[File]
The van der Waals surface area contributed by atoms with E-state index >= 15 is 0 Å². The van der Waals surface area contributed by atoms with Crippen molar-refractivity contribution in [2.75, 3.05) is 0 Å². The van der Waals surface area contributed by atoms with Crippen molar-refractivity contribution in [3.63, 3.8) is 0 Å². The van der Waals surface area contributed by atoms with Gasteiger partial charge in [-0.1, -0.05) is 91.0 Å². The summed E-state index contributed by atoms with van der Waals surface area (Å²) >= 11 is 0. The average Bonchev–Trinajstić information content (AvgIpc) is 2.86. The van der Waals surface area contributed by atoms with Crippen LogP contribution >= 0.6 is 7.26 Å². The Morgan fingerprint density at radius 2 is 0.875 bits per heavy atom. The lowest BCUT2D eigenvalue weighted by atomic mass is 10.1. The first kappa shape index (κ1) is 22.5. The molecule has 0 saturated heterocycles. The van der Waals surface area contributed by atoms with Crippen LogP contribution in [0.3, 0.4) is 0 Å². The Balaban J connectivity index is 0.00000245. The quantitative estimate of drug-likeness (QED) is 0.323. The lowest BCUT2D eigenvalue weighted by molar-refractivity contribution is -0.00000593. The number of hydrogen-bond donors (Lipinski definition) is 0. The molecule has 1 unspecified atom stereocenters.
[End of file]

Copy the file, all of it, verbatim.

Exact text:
The van der Waals surface area contributed by atoms with E-state index >= 15 is 0 Å². The van der Waals surface area contributed by atoms with Crippen molar-refractivity contribution in [2.75, 3.05) is 0 Å². The van der Waals surface area contributed by atoms with Crippen molar-refractivity contribution in [3.63, 3.8) is 0 Å². The van der Waals surface area contributed by atoms with Gasteiger partial charge in [-0.1, -0.05) is 91.0 Å². The summed E-state index contributed by atoms with van der Waals surface area (Å²) >= 11 is 0. The average Bonchev–Trinajstić information content (AvgIpc) is 2.86. The van der Waals surface area contributed by atoms with Crippen LogP contribution >= 0.6 is 7.26 Å². The Morgan fingerprint density at radius 2 is 0.875 bits per heavy atom. The lowest BCUT2D eigenvalue weighted by atomic mass is 10.1. The first kappa shape index (κ1) is 22.5. The molecule has 0 saturated heterocycles. The van der Waals surface area contributed by atoms with Crippen LogP contribution in [0.3, 0.4) is 0 Å². The Balaban J connectivity index is 0.00000245. The quantitative estimate of drug-likeness (QED) is 0.323. The lowest BCUT2D eigenvalue weighted by molar-refractivity contribution is -0.00000593. The number of hydrogen-bond donors (Lipinski definition) is 0. The molecule has 1 unspecified atom stereocenters.